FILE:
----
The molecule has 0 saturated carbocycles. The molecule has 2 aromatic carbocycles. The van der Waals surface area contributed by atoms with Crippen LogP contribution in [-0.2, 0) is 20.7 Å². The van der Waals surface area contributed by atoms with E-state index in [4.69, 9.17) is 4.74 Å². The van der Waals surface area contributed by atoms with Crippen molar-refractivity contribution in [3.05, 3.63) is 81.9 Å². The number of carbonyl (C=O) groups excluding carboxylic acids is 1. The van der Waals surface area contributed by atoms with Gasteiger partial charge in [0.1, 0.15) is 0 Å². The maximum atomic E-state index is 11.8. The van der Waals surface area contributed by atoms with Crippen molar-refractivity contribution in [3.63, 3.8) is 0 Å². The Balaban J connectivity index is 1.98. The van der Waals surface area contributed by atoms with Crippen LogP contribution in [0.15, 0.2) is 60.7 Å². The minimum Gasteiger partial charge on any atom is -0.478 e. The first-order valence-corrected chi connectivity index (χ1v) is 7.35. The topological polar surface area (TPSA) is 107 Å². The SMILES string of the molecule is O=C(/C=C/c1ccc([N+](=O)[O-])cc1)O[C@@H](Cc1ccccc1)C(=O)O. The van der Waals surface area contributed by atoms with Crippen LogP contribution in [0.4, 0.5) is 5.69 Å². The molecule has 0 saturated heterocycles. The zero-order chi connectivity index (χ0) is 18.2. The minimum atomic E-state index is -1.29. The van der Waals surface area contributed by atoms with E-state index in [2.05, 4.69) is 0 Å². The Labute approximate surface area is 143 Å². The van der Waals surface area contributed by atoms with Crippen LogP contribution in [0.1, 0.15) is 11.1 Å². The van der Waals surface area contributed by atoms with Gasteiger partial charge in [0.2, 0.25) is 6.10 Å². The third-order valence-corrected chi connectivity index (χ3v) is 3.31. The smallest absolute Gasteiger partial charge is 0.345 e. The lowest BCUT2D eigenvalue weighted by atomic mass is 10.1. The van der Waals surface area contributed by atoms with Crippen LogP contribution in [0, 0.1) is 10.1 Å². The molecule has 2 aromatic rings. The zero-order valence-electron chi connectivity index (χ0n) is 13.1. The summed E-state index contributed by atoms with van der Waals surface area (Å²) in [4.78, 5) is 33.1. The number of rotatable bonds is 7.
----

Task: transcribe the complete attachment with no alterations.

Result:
The molecule has 0 saturated carbocycles. The molecule has 2 aromatic carbocycles. The van der Waals surface area contributed by atoms with Crippen LogP contribution in [-0.2, 0) is 20.7 Å². The van der Waals surface area contributed by atoms with E-state index in [4.69, 9.17) is 4.74 Å². The van der Waals surface area contributed by atoms with Crippen molar-refractivity contribution in [3.05, 3.63) is 81.9 Å². The number of carbonyl (C=O) groups excluding carboxylic acids is 1. The van der Waals surface area contributed by atoms with Gasteiger partial charge in [0.1, 0.15) is 0 Å². The maximum atomic E-state index is 11.8. The van der Waals surface area contributed by atoms with Crippen molar-refractivity contribution in [3.63, 3.8) is 0 Å². The Balaban J connectivity index is 1.98. The van der Waals surface area contributed by atoms with Crippen LogP contribution in [0.15, 0.2) is 60.7 Å². The minimum Gasteiger partial charge on any atom is -0.478 e. The first-order valence-corrected chi connectivity index (χ1v) is 7.35. The topological polar surface area (TPSA) is 107 Å². The SMILES string of the molecule is O=C(/C=C/c1ccc([N+](=O)[O-])cc1)O[C@@H](Cc1ccccc1)C(=O)O. The van der Waals surface area contributed by atoms with Crippen LogP contribution in [0.4, 0.5) is 5.69 Å². The molecule has 0 saturated heterocycles. The zero-order chi connectivity index (χ0) is 18.2. The minimum atomic E-state index is -1.29. The van der Waals surface area contributed by atoms with E-state index in [2.05, 4.69) is 0 Å². The Labute approximate surface area is 143 Å². The van der Waals surface area contributed by atoms with Crippen LogP contribution in [0.1, 0.15) is 11.1 Å². The van der Waals surface area contributed by atoms with Gasteiger partial charge in [0.2, 0.25) is 6.10 Å². The third-order valence-corrected chi connectivity index (χ3v) is 3.31. The smallest absolute Gasteiger partial charge is 0.345 e. The lowest BCUT2D eigenvalue weighted by atomic mass is 10.1. The van der Waals surface area contributed by atoms with Crippen LogP contribution in [0, 0.1) is 10.1 Å². The molecule has 2 aromatic rings. The zero-order valence-electron chi connectivity index (χ0n) is 13.1. The summed E-state index contributed by atoms with van der Waals surface area (Å²) in [4.78, 5) is 33.1. The number of rotatable bonds is 7.